More TM described their work situation as improved, while TW were more likely to experience a deterioration [50, 51]. The discrepancy in income and reactions from coworkers are illustrations of these different work experiences [28, 34, 51]. Transgender women encountered an average decrease of 31% in their income, while TM gained on average 10% [28]. This factor maintained its significant impact, even when years between the observations, obtaining a college degree since the first observation, changing from a white-collar to a blue-collar job, or changing to a private job were taken into account.

Qualitative results: A thematic analysis of (return to) work experiences

During the thematic narrative analysis of (return to) work experiences from the qualitative data of twelve studies, two overarching main themes emerged: coming out (CO) at work and transitioning at work (TAW) (see “Table 6”).

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Table 6. Thematic analysis of (return to) work experiences.

https://doi.org/10.1371/journal.pone.0259206.t006

Coming out at work.

The two subthemes which were extracted from the data associated with the period/phase of CO at work included preparation and outcome expectations. Within the subtheme of making preparations, topics related to external resources, legal help, and communication were involved.

Preparation

Budge et al. (2010) [48] and Brewster et al. (2014) [26] observed that a majority of transgender employees felt the need to prepare themselves for their transition. There were different measures and several decisions to make concerning when and how to disclose and present to others.

External resources and legal help.

Before TAW, most transgender persons tended to disclose in their private life first [48]. If this personal/social CO was a positive experience, and encouragement and support from friends, family members, etc. were experienced, individuals felt it less difficult to come out at work [26, 48].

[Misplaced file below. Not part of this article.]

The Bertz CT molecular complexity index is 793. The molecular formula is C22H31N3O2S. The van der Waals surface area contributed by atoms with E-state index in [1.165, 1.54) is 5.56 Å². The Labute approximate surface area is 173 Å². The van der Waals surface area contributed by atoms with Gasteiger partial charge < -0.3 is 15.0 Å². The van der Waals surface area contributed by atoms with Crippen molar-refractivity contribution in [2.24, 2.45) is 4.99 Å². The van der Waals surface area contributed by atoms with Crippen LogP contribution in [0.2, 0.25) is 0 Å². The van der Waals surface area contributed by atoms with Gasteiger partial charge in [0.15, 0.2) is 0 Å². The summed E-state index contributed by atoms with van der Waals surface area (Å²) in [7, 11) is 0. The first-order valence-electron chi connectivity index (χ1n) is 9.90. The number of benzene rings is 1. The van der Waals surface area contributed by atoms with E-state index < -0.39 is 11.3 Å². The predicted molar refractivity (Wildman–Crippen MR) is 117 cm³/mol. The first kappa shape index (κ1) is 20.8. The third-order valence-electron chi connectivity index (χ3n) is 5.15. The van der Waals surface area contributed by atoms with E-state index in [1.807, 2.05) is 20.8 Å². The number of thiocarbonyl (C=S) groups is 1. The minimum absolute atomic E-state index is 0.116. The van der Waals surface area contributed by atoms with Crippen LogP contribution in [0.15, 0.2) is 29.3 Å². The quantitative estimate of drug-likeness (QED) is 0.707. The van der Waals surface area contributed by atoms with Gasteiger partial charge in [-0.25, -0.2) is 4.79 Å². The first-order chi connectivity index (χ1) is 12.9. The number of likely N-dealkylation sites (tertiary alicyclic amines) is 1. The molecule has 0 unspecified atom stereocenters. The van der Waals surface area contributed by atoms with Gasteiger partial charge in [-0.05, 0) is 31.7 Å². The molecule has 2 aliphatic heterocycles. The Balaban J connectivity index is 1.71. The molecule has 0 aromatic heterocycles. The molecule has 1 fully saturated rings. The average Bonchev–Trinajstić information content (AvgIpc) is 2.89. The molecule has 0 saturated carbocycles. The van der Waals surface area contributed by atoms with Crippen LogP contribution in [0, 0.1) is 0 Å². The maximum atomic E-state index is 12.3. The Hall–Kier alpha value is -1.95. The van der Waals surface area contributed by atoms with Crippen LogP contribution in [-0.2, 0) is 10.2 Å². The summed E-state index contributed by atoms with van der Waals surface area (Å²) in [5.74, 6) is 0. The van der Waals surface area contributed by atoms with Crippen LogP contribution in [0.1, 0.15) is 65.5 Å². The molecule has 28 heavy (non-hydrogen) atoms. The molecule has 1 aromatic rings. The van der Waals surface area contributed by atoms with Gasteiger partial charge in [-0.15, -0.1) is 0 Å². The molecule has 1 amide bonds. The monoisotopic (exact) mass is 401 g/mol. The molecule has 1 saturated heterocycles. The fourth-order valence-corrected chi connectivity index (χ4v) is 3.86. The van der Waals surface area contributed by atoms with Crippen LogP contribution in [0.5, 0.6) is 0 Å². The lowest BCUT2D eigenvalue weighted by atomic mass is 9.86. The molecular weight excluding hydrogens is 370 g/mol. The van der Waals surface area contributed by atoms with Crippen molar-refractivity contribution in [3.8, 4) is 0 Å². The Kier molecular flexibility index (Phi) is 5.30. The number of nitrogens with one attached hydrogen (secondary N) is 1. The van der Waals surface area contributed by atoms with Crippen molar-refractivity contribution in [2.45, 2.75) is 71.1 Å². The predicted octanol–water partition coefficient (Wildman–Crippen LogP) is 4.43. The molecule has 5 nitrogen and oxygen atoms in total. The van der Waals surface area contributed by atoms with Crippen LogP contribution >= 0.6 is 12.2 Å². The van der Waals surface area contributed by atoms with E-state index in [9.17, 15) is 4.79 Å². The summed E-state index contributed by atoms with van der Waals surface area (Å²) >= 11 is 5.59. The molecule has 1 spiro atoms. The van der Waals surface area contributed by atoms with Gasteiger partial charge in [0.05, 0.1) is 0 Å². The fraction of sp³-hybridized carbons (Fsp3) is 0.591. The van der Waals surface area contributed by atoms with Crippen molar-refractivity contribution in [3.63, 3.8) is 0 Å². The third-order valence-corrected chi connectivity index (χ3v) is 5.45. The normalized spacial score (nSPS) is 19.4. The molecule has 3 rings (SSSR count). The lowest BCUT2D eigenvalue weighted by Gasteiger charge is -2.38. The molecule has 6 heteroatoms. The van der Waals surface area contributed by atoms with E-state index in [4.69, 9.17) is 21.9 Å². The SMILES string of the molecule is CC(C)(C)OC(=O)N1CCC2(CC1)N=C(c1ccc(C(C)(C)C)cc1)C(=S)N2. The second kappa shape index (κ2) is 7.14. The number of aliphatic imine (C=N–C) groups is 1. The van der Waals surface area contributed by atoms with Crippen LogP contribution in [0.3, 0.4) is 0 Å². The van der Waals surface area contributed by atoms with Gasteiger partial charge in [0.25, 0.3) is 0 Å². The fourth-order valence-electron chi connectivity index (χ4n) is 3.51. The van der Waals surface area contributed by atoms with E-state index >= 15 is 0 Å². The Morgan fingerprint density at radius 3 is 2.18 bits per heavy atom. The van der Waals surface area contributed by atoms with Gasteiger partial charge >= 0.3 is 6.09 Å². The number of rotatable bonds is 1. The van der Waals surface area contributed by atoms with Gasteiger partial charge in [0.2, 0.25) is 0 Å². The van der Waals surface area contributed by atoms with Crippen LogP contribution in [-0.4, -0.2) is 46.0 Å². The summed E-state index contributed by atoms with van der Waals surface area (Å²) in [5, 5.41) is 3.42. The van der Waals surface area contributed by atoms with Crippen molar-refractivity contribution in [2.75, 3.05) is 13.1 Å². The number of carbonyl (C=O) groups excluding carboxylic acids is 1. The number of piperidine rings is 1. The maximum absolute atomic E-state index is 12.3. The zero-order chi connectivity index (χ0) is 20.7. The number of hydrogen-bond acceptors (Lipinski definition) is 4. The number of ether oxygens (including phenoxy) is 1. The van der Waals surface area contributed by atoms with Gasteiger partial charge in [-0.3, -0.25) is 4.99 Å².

Before CO, transgender employees searched through literature or online sources to find out what the transition process had been like for other transgender individuals. In this regard, they learned from the experiences of others and they thought well in advance how to protect themselves from potential negative consequences. Some also sought legal help to find out and understand what their rights were, or consulted antidiscrimination policies in order to make informed decisions [26, 48].

Communication.

To start disclosure at work, three common communication strategies were identified in the qualitative studies. A first strategy, chosen by only a limited group, was to inform more or less everyone at once [16, 26]. However, for many transgender employees, their first disclosure at work was with someone with whom they felt safe. Therefore, the second and preferred way was to go “top-down” and start discussing the transition with a supervisor, an HR manager, a confidential advisor, or a union representative, who then often helped with the further CO. A third strategy was a kind of “bottom-up approach” by first disclosing to coworkers with whom the transgender employee was most familiar before notifying the HR department [16, 26] (2010).

During these first encounters, transgender employees also discussed their options regarding CO at work fully and the timeline for being able to express their GI through make-up, clothing, etc. [48].

Throughout this preparation stage, contacts with occupational health professionals (occupational physician, company doctor, or vocational psychologist) were only mentioned by Vennix [16]. CO during consultation happened with regard to a “top-down’” communication or work absences.